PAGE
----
It was so good to have our buddy Cliff back singing and picking with us. He was surrounded by a bunch of “mother hens” though, everyone telling him not to “over do.” I think he knows it’s because we all love him. We hated to see him leave on Saturday but he’s “listening to his body” for now.

We held a couple jams outside the office so that the staff could enjoy some music while they worked. I joined George Martin, Gene Tortora, Vic Yeakle, Don Pemberton, and Rick Cornish at the first jam in that area. Gene plays an eight string dobro and sings some really good songs. He and George came to my camp later and we jammed the rest of the afternoon with several other folks.

One evening a very talented group from Pennsylvania; the Allegheny String band, gave an after dinner performance. The brother and two sisters; Mary, Joseph and Beth who are 18, 16 and 15 years old, were very entertaining and blew us away with their rendition of “The Devil Went Down to Georgia.” On one song, Joseph played some spoons. Now I know that some folks don’t care for the spoons, especially in a jam, but this performance was really fun to watch and listen to. One of our CBA members, Mike, played bass for the group.

We had an extra special treat on Saturday; Pat and George Calhoun came for the day. Pat was able to jam with her dear friends and it warmed the hearts of everyone who knows and loves these two dear people. I pray that it won’t be long before she’s regained her strength and endurance and can once again host more of those wonderful jams that she’s known for.

I must not forget to mention all the great meals that Walt Jamieson and his wonderful team of volunteers provided all week. It was nice not to have to take time from jamming and socializing to prepare meals. My personal favorite was the spaghetti on Saturday night. Barbara made over twenty gallons of sauce from scratch beginning with tomatoes from her own garden.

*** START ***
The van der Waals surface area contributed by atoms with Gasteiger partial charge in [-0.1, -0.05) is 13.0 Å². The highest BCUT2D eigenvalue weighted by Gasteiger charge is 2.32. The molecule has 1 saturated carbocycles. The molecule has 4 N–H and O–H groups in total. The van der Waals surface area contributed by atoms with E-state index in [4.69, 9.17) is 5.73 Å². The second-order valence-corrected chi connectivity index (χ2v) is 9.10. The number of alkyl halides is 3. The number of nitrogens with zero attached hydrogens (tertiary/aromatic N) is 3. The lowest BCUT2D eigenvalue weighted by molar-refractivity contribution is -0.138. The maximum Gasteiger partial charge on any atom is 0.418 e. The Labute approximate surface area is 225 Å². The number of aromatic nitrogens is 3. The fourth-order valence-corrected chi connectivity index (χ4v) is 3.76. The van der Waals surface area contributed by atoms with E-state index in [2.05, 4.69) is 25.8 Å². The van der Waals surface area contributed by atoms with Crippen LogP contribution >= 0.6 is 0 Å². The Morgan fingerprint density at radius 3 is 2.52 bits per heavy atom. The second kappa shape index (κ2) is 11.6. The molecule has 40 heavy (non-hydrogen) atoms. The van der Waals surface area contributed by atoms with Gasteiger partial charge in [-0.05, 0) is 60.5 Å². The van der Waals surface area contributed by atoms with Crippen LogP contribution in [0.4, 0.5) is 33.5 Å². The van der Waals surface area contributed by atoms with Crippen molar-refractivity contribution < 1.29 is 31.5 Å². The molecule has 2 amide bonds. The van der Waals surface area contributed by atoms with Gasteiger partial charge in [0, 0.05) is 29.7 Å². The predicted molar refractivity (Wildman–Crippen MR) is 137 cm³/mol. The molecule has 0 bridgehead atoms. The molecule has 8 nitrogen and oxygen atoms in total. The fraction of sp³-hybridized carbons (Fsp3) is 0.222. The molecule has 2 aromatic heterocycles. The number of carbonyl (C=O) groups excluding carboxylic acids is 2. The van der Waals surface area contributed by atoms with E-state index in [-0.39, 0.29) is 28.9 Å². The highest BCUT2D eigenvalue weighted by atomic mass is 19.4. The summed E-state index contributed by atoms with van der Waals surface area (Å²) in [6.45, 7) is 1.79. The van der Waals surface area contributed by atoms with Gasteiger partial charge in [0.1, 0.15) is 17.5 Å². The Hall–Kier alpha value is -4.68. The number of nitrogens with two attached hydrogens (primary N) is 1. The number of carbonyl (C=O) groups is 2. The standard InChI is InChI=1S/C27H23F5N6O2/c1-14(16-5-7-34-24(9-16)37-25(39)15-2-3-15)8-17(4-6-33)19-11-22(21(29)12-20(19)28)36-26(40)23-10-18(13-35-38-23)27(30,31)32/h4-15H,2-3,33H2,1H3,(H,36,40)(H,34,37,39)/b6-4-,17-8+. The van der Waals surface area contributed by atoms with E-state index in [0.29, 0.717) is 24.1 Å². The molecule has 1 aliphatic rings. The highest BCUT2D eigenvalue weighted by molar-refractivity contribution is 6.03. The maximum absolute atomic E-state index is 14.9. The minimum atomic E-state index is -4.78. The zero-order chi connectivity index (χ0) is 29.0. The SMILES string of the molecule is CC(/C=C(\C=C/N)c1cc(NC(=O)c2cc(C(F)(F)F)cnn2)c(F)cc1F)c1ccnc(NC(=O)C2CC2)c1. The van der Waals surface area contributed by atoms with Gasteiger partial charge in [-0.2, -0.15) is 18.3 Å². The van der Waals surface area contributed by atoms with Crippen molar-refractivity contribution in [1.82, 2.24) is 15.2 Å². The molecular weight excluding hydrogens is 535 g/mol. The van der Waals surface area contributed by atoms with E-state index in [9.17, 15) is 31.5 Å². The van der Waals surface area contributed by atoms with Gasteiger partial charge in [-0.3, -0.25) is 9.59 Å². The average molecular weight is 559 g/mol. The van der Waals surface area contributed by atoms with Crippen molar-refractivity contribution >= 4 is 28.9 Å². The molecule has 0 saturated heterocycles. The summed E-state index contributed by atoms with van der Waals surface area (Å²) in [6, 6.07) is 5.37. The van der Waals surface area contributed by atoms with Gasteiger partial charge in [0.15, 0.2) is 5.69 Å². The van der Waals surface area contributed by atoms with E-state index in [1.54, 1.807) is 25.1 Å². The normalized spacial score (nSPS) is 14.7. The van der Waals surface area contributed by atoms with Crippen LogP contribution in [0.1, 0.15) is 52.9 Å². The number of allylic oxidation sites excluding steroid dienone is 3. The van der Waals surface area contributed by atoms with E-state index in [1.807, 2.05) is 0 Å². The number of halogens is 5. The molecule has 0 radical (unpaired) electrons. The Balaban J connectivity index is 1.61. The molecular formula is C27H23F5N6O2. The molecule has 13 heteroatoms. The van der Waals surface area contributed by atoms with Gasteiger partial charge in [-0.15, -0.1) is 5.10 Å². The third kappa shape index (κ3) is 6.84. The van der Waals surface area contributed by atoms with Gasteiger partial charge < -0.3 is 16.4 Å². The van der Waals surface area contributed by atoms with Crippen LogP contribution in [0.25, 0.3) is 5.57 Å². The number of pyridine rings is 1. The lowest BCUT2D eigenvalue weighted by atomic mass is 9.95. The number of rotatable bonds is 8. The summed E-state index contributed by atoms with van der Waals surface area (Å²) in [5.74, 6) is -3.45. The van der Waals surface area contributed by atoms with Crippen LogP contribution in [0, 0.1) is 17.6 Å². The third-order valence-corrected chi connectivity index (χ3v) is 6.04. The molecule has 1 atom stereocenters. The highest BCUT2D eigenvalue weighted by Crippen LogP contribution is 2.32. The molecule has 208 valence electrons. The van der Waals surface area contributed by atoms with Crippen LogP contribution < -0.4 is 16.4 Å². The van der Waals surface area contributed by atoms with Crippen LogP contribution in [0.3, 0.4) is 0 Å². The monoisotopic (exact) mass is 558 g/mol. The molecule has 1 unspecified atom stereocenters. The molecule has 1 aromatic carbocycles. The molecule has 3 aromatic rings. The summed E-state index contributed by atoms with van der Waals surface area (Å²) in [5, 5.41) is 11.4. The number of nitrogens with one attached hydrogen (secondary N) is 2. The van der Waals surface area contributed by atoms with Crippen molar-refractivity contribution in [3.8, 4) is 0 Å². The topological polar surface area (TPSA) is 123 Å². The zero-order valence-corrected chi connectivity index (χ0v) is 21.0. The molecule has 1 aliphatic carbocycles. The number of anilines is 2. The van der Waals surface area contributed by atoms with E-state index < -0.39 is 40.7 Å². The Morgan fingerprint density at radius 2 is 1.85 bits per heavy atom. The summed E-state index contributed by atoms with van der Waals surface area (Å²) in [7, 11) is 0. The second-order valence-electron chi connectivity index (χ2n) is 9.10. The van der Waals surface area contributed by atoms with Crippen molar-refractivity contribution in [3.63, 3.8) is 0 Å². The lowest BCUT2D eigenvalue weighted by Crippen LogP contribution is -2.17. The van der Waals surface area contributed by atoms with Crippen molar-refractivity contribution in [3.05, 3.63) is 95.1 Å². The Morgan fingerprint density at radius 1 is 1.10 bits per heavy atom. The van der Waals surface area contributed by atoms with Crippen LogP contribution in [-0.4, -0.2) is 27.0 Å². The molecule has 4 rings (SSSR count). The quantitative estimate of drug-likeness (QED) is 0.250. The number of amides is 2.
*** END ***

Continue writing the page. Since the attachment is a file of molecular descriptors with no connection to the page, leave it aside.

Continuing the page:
I had a very pleasant surprise at the Spaghetti Dinner; Walt called me to come to the front of the room. He had a bag in his hand and I thought he was going to present me with a gag gift of some sort, you know Walt…and it turned out to be a lovely engraved plaque from the Lighthouse Resort for my contribution and support of the summer camp-out there. They were pleased with my Welcome Column covering that event.

Sunday morning we woke up to wind and rain. It didn’t keep folks from attending Bluegrass Church at 8:30 AM. Rich and Debra Ferguson, Alex Sharps and I led the singing and Michael Sharps, who pastors a church in RioVista, gave a brief message. This was a wonderful way to end another memorable week.

You may have noticed my message title, Non Stop Bluegrass…well, it seems that the bluegrass festival season may be winding down here in Northern California but there’s still lots of jamming to be done here and there; special performances to attend and in my case, lots of practice on my guitar and fiddle. Make plans now to attend the 48 Hour Jam! Sign up for Music Camp! Host a jam in your home, invite me. For the Snowbirds in our midst, have a safe and happy, bluegrass filled winter.


 
Posted:  10/24/2010